• The Clinch Coalition

Long-time, local conservation activist maintains hope for addressing climate change

President Biden immediately re-entered the Paris Agreement international treaty for climate change and in accordance with Earth Day 2021, on April 22, he is holding a virtual climate change summit.

“So, in 1988 we had the heads up on this. We heard Carl Sagan speak at Berea College on global warming. The applause for him at the end of the speech could have brought the house down. You would have thought our country would have taken some action.”

Thus begins the reminiscing of Gerry Scardo, long-time resident of Clintwood, Virginia and one of the founding members of The Clinch Coalition, along with her husband, Joe, in 1998.

She and Joe met at Berea College in the early 1960s and following graduation, Gerry joined the WAC and Joe volunteered for the Army.

Gerry continues, “Not long after Sagan's speech, Darlene Wilson and several others met in Clintwood. A young man with the last name of Hopkins gave us an education on the runaway greenhouse effect, the amount of CO2 that would be released as the tundra melts. The scientific information and predictions at that meeting are coming true.”

Gerry does not just look back over her 33 years of concern for the health of our planet and her and Joe’s 23 years actively protecting our national forest, primarily in the Clinch Ranger District of the Jefferson National Forest. She looks forward to what can still be. ‘’With this new administration we have a chance to gain ground against global warming. Biden's idea of a Climate Corps sounds great. We need an Ocean Corps, too.”

We are the lucky ones.

Working together is so much fun.

The Climate Conservation Corps, the Ocean Corps, and so much more.

Working together is so much fun.

We are the lucky ones.

And we have just begun.

“If you read The Log from the Sea of Cortez by John Steinbeck (1971) and A Life on Our Planet by David Attenborough (2020),” Gerry continues, “you might very well have visions of how to mitigate the impact of pollution, acidification, oceans of trash and vast overfishing the oceans.”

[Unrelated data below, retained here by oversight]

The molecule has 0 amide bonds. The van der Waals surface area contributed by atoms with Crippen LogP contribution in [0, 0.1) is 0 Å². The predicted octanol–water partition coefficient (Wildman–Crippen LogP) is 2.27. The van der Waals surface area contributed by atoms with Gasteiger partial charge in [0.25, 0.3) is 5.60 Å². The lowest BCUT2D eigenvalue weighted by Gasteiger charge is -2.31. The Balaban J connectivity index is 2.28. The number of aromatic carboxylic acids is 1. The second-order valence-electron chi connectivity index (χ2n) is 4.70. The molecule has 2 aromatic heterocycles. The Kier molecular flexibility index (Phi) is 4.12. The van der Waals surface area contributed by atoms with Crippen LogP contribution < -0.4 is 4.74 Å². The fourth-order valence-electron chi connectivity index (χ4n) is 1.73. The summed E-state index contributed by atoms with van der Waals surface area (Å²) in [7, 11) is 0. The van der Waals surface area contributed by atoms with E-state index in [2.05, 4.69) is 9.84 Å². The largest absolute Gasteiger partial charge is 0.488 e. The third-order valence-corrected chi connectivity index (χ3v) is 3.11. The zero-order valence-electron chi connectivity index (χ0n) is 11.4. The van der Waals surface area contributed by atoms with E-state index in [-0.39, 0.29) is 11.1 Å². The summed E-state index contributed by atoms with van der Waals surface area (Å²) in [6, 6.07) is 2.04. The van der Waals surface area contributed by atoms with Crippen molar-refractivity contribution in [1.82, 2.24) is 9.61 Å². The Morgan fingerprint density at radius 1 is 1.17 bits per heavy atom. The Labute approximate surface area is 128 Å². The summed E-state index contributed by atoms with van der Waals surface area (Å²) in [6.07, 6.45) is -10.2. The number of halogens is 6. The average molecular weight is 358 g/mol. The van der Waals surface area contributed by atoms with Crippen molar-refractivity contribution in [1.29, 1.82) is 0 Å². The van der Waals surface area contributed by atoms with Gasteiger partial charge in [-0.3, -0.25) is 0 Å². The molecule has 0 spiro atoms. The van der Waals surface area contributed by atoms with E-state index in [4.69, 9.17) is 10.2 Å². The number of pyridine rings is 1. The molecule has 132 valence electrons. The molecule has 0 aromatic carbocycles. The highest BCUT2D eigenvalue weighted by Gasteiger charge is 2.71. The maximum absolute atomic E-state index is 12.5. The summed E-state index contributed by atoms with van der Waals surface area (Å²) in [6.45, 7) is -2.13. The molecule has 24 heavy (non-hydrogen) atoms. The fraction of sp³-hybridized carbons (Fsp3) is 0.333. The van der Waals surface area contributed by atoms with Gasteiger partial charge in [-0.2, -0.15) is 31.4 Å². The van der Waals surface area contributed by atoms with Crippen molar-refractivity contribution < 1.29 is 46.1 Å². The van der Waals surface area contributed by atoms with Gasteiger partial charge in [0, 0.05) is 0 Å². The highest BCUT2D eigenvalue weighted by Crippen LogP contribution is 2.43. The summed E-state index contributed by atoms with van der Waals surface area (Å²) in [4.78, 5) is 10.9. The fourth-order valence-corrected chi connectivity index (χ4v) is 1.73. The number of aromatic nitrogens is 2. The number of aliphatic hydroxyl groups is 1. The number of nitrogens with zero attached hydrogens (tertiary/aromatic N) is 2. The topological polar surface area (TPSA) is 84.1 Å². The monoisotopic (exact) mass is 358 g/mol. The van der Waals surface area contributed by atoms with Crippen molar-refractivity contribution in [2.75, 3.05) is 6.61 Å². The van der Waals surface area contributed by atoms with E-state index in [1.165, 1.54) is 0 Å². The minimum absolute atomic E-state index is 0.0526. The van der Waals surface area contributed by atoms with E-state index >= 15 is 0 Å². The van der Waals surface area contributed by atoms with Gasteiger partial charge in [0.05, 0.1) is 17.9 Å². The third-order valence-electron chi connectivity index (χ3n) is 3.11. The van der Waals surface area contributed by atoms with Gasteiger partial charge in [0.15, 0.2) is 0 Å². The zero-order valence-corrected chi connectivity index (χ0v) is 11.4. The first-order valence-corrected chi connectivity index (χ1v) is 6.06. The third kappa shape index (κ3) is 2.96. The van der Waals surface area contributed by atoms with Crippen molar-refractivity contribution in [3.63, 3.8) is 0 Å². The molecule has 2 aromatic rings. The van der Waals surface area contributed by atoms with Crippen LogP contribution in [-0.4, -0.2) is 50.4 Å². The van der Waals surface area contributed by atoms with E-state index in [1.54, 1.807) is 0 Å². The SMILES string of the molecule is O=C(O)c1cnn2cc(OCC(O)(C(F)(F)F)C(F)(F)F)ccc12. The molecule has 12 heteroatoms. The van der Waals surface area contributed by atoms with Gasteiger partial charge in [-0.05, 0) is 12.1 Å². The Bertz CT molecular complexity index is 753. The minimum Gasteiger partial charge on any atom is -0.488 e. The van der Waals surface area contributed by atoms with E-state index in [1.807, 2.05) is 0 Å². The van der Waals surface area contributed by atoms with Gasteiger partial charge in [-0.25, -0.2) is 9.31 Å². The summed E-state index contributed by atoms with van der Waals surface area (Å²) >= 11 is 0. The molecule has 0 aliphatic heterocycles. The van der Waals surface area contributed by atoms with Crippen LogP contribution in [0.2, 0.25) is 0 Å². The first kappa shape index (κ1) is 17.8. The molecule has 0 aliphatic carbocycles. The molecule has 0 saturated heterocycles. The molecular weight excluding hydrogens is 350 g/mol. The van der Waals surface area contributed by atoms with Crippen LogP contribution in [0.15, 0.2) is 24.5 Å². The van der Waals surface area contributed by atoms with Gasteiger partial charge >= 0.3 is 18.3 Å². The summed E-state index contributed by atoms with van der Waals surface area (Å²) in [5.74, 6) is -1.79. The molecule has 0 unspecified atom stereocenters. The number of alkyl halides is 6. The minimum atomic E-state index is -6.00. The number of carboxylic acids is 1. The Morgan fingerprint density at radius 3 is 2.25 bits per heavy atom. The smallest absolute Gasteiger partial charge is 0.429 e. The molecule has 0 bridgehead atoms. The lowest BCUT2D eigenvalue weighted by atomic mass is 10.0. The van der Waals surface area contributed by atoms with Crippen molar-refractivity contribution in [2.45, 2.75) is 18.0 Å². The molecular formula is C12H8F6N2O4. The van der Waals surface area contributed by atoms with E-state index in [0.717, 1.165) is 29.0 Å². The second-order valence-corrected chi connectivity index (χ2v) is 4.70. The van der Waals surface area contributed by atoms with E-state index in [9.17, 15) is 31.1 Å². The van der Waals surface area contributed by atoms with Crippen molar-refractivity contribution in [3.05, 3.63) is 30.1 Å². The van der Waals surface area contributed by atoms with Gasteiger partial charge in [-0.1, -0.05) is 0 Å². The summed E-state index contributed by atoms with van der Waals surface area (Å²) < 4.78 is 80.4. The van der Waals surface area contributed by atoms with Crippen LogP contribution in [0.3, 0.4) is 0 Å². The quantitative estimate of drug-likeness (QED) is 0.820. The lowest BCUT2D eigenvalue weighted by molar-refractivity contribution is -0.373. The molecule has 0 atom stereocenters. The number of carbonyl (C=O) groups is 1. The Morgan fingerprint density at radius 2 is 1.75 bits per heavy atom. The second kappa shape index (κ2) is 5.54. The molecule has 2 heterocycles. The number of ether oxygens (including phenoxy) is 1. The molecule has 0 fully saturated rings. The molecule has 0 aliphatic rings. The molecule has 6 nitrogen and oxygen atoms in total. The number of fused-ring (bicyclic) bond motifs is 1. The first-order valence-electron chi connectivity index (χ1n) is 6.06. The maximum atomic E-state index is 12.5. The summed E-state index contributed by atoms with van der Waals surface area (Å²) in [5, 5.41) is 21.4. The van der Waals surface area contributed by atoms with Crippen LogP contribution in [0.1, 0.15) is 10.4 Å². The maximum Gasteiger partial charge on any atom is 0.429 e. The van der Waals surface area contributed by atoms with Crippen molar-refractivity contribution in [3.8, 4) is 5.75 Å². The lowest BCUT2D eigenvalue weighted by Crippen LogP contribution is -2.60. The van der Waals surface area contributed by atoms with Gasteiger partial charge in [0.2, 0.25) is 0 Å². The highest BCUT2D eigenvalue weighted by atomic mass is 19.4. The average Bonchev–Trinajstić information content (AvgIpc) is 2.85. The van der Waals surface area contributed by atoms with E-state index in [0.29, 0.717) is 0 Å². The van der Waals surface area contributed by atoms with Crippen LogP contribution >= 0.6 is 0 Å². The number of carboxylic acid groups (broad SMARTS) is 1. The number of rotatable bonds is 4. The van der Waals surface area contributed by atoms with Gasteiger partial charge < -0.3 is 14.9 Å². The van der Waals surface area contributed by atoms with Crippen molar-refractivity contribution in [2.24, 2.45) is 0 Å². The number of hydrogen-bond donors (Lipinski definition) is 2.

“You might imagine an Ocean Corps and what that could do to remove lost fishing nets, hooks, plastic bags, balloons, bottle caps from the oceans and beaches that are so impacting the marine wildlife--whales, seals, turtles, the fish and more. Steinbeck reported seeing fish so thick in the ocean that you could imagine walking on them.

Later, overfishing became so pervasive in the Sea of Cortez that the economy and tourism sank. Recent news is that the area has rebounded, the fishing economy is better, all because some areas are protected from fishing so the fish populations increase and spread. The tourists are back.”

A local example of conservation here in the mountains has Gerry thinking about how this can apply to our oceans. “The cleanup of the John W. Flannagan Dam and Reservoir might be an idea of how to get many boaters and sportsmen to help in cleaning the ocean. For a small fee of $15-25 per boat the local Bass Club had many boats on the reservoir that had a good number of coves about the size of a basketball court teaming with all kinds of trapped floating trash. The Bass Club transported the volunteers and the bagged trash. The Corps of Engineers brought in a sweeper and helped get out the big dangerous floating logs. The cleanups were so effective that you can travel miles on a boat and hold a salute to the beauty the whole way.”

“Cleaning up beaches, islands, and the oceans could become a real sport. Building an Ocean Corps could be a major first step in making a difference for marine wildlife, employment and training of young people, and so much more.” Says the mother of three and the grandmother of five, “One thing I am doing is assessing what I have done, can do, and help my family do. Our country is on the edge of taking some steps to mitigate climate change. Every little bit helps. We are the lucky ones. And working together is so much fun.”